Moving aggressively into the wireless business over a decade ago, they’re now one of the two major wireless carriers in the United States (the other being Verizon Communications Inc. (VZ)). This is essentially a domestic duopoly with high barriers to entry.
Our smartphones have practically become an extra appendage. People seemingly can’t live without access to their phones. Wireless communications – from calls to texts – are ubiquitious.
This has made access to wireless communications a necessary part of modern-day life.
Not satisfied, though, the company has since pushed into being vertically integrated in media and entertainment.
They acquired DirecTV for ~$67 billion (including assumed debt) in 2015, which gave the company access to the one of the largest paid TV providers in the world.
This was followed up with the ~$85 billion Time Warner Inc. acquisition in 2018.
The company now has massive scale across entertainment production and distribution.
Time Warner Inc. gave AT&T Inc. ownership over numerous cable channels (including the esteemed HBO) and one of the biggest movie studios in the world (via Warner Bros. Studios).
But that’s not all.
The company sees the potential in streaming; it’s aiming to roll out a new comprehensive streaming service in 2019.
With its content library, access to ~170 million customers across its operations, as well as its DirecTV Now streaming platform already in place, they’re perfectly positioned here.
Moreover, the wireless business, which is still a substantial part of the story here, is set to become an exciting growth story once again.
That’s due to the rolling out of the 5th generation (5G) of mobile communications, which should allow the promise of the Internet of Things to finally materialize: everything from our phones, cars, houses, and even potentially our bodies could soon be communicating with each other, across networks, in the near future.
This oncoming revolution makes wireless service even more ubiquitious and necessary.
AT&T Inc. offers an unrivaled suite of businesses, and its unique ability to vertically integrate itself across its various platforms and bundle services together should serve it and its shareholders very well over the long run.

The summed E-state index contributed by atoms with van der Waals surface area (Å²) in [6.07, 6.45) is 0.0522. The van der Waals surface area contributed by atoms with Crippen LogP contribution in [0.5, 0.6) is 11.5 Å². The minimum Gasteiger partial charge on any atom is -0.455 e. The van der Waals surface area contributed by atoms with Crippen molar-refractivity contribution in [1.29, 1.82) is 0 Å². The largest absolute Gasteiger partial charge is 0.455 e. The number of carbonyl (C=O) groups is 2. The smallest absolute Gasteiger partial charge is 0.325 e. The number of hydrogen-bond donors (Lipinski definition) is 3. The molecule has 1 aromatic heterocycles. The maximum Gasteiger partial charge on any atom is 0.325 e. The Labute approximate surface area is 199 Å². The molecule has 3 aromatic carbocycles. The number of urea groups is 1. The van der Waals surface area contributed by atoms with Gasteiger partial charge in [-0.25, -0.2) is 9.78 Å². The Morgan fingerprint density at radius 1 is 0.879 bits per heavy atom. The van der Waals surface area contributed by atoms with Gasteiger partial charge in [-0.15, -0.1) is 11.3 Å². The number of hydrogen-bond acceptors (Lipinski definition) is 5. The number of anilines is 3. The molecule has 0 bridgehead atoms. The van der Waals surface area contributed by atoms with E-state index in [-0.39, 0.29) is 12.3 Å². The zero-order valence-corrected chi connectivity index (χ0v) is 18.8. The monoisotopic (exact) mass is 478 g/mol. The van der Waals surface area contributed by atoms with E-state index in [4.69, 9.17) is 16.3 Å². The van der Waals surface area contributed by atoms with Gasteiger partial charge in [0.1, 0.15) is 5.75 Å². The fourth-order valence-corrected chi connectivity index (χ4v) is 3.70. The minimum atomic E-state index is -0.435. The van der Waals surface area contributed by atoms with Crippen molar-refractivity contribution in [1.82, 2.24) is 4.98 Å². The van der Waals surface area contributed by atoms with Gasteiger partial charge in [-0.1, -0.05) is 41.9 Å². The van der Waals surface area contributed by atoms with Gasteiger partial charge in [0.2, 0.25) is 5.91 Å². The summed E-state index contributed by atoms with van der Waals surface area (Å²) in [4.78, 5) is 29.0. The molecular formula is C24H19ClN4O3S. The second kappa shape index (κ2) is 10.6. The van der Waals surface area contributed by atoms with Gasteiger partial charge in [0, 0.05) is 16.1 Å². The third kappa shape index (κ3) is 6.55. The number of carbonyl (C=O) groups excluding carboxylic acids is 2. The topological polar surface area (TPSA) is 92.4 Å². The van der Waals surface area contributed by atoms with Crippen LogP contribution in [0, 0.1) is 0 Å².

It should also serve the growing dividend very well.
The company has increased its dividend for 35 consecutive years.
A fantastic track record. It’s made even more appealing when you consider the stock yields a monstrous 6.50% right now.
That yield is more than three times higher than the broader market’s yield. It’s also 100 basis points higher than the stock’s own five-year average yield.
If we’re talking about growing interest on growing interest, this is a stock that’s paying you a huge chunk of interest via that big dividend.
A large portion of this stock’s total return is going to come in the form of those dividend payments. That’s just fine by me – I love a pile of growing cash as much as the next guy.
Yield and growth are often inversely correlated, however; high-yield stocks usually sport lower growth.
As such, this stock is better suited for yield-hungry investors who want big cash dividends right now.
The 10-year dividend growth rate is 2.3%, so the dividend is at least keeping up with inflation here.
With a payout ratio of 71.6%, we should be able to expect the dividend raises to persist – albeit at this low-single-digit rate.
This is one of the biggest safe dividends in the entire market.
Let’s now take a look at what kind of top-line and bottom-line growth AT&T Inc. has managed over the last decade.
This will help us estimate what kind of dividend growth the company might be able to muster going forward, which will later help us value the business and its stock.
The company increased revenue from $123.018 billion in FY 2009 to $170.756 billion in FY 2018. That’s a compound annual growth rate of 3.71%.
Very solid sales growth. However, as noted earlier, the company has radically transformed itself over the last 10 years via numerous large acquisitions. This skews the top line a bit.